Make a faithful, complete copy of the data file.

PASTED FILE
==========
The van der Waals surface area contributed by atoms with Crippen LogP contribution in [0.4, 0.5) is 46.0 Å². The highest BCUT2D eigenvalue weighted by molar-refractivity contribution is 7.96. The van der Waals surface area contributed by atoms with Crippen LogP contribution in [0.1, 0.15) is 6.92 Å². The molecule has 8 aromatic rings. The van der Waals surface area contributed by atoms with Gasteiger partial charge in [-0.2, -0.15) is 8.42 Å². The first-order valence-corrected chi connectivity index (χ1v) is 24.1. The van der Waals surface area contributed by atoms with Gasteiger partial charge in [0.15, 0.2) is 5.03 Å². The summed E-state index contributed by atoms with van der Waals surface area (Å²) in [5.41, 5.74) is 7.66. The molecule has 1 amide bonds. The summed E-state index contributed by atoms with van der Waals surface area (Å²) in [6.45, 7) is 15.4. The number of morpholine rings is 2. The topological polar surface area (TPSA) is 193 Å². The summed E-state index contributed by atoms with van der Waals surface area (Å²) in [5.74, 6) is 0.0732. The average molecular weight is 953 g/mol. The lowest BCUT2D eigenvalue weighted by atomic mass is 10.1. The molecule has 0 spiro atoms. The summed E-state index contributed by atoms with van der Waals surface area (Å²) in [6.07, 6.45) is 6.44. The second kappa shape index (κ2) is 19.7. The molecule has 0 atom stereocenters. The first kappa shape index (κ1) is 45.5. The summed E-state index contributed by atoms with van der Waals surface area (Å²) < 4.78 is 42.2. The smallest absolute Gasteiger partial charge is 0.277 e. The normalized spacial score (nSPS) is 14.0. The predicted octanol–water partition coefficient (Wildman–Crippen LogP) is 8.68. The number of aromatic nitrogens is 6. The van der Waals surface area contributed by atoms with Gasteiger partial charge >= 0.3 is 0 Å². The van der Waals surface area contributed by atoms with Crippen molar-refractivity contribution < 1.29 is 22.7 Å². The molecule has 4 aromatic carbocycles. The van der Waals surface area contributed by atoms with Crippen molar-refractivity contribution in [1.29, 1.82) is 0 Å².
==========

The van der Waals surface area contributed by atoms with Crippen LogP contribution in [0.4, 0.5) is 46.0 Å². The highest BCUT2D eigenvalue weighted by molar-refractivity contribution is 7.96. The van der Waals surface area contributed by atoms with Crippen LogP contribution in [0.1, 0.15) is 6.92 Å². The molecule has 8 aromatic rings. The van der Waals surface area contributed by atoms with Gasteiger partial charge in [-0.2, -0.15) is 8.42 Å². The first-order valence-corrected chi connectivity index (χ1v) is 24.1. The van der Waals surface area contributed by atoms with Gasteiger partial charge in [0.15, 0.2) is 5.03 Å². The summed E-state index contributed by atoms with van der Waals surface area (Å²) in [5.41, 5.74) is 7.66. The molecule has 1 amide bonds. The summed E-state index contributed by atoms with van der Waals surface area (Å²) in [6.45, 7) is 15.4. The number of morpholine rings is 2. The topological polar surface area (TPSA) is 193 Å². The summed E-state index contributed by atoms with van der Waals surface area (Å²) in [5.74, 6) is 0.0732. The average molecular weight is 953 g/mol. The lowest BCUT2D eigenvalue weighted by atomic mass is 10.1. The molecule has 0 spiro atoms. The summed E-state index contributed by atoms with van der Waals surface area (Å²) in [6.07, 6.45) is 6.44. The second kappa shape index (κ2) is 19.7. The molecule has 0 atom stereocenters. The first kappa shape index (κ1) is 45.5. The summed E-state index contributed by atoms with van der Waals surface area (Å²) < 4.78 is 42.2. The smallest absolute Gasteiger partial charge is 0.277 e. The normalized spacial score (nSPS) is 14.0. The predicted octanol–water partition coefficient (Wildman–Crippen LogP) is 8.68. The number of aromatic nitrogens is 6. The van der Waals surface area contributed by atoms with Gasteiger partial charge >= 0.3 is 0 Å². The van der Waals surface area contributed by atoms with Crippen molar-refractivity contribution < 1.29 is 22.7 Å². The molecule has 4 aromatic carbocycles. The van der Waals surface area contributed by atoms with Crippen molar-refractivity contribution in [1.29, 1.82) is 0 Å².